Your Toronto FC vs. Montreal Impact Primer
On Wednesday night, Toronto FC begins its campaign to repeat as Canadian Champions against the Montreal Impact at BMO Field. Soccer can be a confusing sport for those used to North America style seasons as teams compete in multiple tournaments and championships concurrently. TFC became the Canadian Champions last year in dramatic style with a victory over Montreal last year in La Belle Province 6-1 to edge out Vancouver on goal differential. In what was a legendary win for TFC and their supporters, it was a match that created a heated rivarly between Vancouver and Montreal supporters with the claim that the Impact threw the game by resting players in advance of their USL match later that week. TFC flamed out in the next round of the CONCACAF Champions League.
To understand the significance of tomorrow's match, here is a Toronto FC primer Elvis wrote about a year ago. Enjoy!
Football clubs exist to win trophies – lots and lots of trophies. Football is unique in the sense that there are multiple tournaments and competitions happening concurrently.
Let’s look at Toronto FC and try and make sense of the different trophies they can win.
Toronto FC plays 30 matches in league play, competing for the Supporters' Shield, which would be the same as the NHL’s President’s Trophy. While this is generally seen as the kiss of death in the NHL come playoff time, the Supporters’ Shield, awarded to the best team in the league, is very prestigious. To be the best in the league over the course of 30 games is viewed to be, at least, on par with winning the playoffs. To contrast, in England, to win the Premiership (their President’s Trophy) is more coveted than winning the FA Cup (their Stanley Cup). You’d ideally want to win both but if given the choice, most Supporters and Clubs would choose the Premiership. The MLS, being North American, isn’t quite at that point (yet) so winning the playoffs is still the biggest trophy to win. The MLS Cup (the Stanley Cup, the FA Cup) is a one match championship to crown the winner of the playoffs at a neutral site.
So, we’re at two trophies – the MLS Cup and the Supporter’s Shield.
TFC also competes in the Trillium Cup – a (made-up) competition between the Columbus Crew and TFC during the regular season. No additional matches are played – the Trillium Cup is awarded to the winner of the regular season series (3 matches) of the two clubs.
Phew, that’s three trophies up for grabs now.
That brings us to the Nutrilite Canadian Championship, otherwise known as the Voyageur’s Cup. The Voyageur’s Cup was created in 2002 by the Voyageurs, a Canadian Supporter Club which was founded in 1996. Recognising a need for a national championship in Canada, the Voyageur’s Cup was awarded to the best Canadian team in the USL, the only professional soccer league in Canada until the MLS arrived in Toronto three years ago. The winners of the Cup were the Montreal Impact, through no additional tournament or games were played but was based on the fact that they finished ahead of the Toronto Lynx, Vancouver Whitecaps, Calgary Storm/Mustangs and the Edmonton Aviators in the USL. The Impact won every Voyageur’s Cup to 2007 – that’s an impressive 6-0.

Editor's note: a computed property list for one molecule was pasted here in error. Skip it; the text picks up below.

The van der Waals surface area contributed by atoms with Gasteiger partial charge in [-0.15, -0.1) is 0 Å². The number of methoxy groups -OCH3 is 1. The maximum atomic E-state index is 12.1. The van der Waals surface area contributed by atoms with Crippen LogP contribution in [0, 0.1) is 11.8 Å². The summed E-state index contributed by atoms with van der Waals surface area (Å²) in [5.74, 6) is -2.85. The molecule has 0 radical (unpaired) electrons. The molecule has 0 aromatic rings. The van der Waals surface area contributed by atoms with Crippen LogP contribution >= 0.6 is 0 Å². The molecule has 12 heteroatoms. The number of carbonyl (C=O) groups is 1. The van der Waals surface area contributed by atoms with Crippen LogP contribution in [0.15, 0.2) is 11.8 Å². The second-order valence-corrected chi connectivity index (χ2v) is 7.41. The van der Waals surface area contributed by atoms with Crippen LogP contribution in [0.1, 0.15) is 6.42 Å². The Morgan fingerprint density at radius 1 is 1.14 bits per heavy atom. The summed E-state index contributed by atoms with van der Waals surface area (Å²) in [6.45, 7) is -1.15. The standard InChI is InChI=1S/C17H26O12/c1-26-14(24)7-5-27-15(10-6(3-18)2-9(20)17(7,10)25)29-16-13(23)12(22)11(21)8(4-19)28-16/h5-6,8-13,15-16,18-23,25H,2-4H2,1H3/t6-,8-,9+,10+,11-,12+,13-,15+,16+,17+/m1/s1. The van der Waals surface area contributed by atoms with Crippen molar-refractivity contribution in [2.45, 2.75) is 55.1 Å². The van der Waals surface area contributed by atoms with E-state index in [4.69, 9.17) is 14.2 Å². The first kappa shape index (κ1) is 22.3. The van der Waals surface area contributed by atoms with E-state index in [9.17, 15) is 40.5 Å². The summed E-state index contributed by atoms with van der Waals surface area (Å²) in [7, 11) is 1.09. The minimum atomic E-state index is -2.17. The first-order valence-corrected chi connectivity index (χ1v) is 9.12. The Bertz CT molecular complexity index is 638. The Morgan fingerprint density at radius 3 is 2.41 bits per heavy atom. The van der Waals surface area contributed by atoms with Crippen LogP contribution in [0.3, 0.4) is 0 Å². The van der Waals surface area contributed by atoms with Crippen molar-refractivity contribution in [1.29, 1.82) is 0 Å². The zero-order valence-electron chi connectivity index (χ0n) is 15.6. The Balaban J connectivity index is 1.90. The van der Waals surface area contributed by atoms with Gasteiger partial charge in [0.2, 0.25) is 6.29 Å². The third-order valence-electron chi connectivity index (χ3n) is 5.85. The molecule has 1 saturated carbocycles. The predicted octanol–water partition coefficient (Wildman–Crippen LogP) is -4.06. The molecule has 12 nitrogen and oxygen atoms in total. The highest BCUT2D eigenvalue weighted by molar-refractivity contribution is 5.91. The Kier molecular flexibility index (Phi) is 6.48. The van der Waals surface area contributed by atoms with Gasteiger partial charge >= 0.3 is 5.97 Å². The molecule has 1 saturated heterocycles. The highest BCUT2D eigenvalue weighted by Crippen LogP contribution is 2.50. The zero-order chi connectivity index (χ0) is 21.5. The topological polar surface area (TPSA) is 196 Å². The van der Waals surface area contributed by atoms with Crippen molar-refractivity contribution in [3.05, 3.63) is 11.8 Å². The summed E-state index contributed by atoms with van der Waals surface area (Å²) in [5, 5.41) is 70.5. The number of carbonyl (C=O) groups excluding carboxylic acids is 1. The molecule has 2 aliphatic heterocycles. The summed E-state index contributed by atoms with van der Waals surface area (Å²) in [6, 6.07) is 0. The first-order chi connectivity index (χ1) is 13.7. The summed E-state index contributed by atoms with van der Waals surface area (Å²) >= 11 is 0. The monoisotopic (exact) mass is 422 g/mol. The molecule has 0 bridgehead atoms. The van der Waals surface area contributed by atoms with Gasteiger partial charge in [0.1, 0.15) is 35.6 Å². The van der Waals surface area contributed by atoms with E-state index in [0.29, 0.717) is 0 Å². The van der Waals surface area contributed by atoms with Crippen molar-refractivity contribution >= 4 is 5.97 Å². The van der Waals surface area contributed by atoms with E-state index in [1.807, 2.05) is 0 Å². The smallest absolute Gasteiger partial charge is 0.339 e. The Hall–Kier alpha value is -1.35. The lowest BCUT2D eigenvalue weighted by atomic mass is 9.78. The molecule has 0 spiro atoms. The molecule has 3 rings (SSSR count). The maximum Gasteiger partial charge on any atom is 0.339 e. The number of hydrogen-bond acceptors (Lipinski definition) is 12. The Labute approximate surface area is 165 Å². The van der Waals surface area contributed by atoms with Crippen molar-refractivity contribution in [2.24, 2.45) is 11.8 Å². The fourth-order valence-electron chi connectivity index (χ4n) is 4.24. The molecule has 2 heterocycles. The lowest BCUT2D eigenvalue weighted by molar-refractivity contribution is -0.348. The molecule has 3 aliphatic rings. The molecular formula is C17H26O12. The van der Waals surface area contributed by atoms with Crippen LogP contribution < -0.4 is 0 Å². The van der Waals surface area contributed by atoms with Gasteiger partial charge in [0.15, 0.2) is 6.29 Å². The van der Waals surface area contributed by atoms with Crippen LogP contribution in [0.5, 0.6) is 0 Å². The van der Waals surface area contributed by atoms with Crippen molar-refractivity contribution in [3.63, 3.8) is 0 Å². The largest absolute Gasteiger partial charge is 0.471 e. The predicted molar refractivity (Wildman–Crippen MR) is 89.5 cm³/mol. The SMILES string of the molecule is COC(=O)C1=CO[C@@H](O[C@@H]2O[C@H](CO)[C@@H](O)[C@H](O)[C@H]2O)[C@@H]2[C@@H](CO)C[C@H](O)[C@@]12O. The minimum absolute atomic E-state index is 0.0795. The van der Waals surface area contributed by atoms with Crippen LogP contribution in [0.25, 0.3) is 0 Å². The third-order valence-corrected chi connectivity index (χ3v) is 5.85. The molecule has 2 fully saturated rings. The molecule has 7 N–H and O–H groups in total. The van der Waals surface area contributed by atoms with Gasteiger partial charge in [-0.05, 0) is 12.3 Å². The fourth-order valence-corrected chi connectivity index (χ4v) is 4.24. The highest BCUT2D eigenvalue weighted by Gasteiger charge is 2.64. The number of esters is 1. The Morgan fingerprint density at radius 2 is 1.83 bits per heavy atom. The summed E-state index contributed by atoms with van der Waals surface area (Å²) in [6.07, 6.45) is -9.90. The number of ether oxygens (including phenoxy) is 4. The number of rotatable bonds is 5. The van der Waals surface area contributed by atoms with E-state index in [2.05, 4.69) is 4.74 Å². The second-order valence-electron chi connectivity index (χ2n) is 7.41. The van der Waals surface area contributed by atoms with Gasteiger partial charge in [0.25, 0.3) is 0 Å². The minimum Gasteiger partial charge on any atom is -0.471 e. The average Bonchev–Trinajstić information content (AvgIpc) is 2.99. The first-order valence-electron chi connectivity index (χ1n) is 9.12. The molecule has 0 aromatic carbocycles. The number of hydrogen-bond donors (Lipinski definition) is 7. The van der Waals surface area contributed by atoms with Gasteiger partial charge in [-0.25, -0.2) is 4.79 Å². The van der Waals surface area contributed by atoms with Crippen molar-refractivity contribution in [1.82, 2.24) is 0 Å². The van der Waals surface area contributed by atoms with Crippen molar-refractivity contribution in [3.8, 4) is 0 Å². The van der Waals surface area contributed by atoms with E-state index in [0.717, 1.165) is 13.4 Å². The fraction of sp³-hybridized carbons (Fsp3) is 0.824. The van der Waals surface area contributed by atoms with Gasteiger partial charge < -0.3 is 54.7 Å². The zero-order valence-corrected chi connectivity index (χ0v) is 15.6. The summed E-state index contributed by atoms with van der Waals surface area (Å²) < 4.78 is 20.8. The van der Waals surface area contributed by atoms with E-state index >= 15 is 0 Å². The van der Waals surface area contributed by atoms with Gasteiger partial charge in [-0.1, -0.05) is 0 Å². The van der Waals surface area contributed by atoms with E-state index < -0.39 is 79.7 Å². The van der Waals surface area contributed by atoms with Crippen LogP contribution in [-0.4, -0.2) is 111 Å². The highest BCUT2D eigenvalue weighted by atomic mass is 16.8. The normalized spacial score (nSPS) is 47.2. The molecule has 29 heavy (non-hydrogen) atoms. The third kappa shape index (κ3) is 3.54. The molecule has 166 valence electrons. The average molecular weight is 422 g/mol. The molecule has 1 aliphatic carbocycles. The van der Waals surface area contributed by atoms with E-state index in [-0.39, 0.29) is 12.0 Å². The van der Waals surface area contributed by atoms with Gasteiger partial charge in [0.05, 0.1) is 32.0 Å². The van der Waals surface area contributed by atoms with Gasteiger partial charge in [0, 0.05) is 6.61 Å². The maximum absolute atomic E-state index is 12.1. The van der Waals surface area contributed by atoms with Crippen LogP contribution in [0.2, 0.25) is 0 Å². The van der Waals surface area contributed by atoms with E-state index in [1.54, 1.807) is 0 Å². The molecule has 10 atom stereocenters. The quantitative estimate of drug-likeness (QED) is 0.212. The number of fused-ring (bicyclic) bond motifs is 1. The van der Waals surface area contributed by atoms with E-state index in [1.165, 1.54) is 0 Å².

In 2007, the CSA decided, with the addition of a high profile professional club in Canada, it was time for a tournament. The USL’s Vancouver Whitecaps, Montreal Impact and the MLS’ Toronto FC compete in the Nutrilite Canadian Championship during the months of May and June. These games happen outside of each of their respective leagues and thus, have usually occurred on Wednesday evenings. The winner of the inaugural Nutrilite Canadian Championship was the Montreal Impact with 7 points out of a possible 12. TFC ended up with 5 points and Vancouver had 4. This was considered to be a huge upset as MLS is regarded to be a skill level above the USL. This format will remain in place for 2009 and 2010 and then re-negotiated – they may or may not expand the teams involved.
Ok, now that’s four. Supporter’s Shield, MLS Cup, Trillium Cup & Voyageur’s Cup. With me still?
Depending on where Toronto FC finishes in the table during the regular season, they could qualify for the Superliga competition. Superliga puts the best clubs in Mexico against the best clubs from MLS. To qualify, Toronto FC must finish in top four of the table. This is different than the qualification rules for their US counterparts as MLS has changed the rules for qualification to the CONCACAF Champions League wherein teams cannot compete for both the Superliga and Champions League trophies. So, much like the UEFA Cup ranks below the UEFA Champions League in prestige, the same applies here for the Superliga and Champions League.
Wait a minute, what’s the CONCACAF Champions League? This is a 24 club, super Championship made up of clubs from North and Central America and the Caribbean. From North America, four clubs qualify from Mexico, four clubs from MLS and 1 club from Canada.
How does the Canadian club qualify differently from the US clubs? The winner of the Voyageur’s Cup is automatically entered into the CONCACAF Champions League.
We’re up to six trophies - Supporter’s Shield, MLS Cup, Trillium Cup, Voyageur’s Cup, Superliga and Champions League.
Finally, if Toronto FC wins the CONCACAF Champions League, they are entered into the FIFA Club World Cup which takes place in Japan.
Seven trophies over a 12 month span for Toronto FC – at times you might need a map to figure out what match means what but the beauty of it is that there is no one way to measure success of your football club. What a beautiful game.
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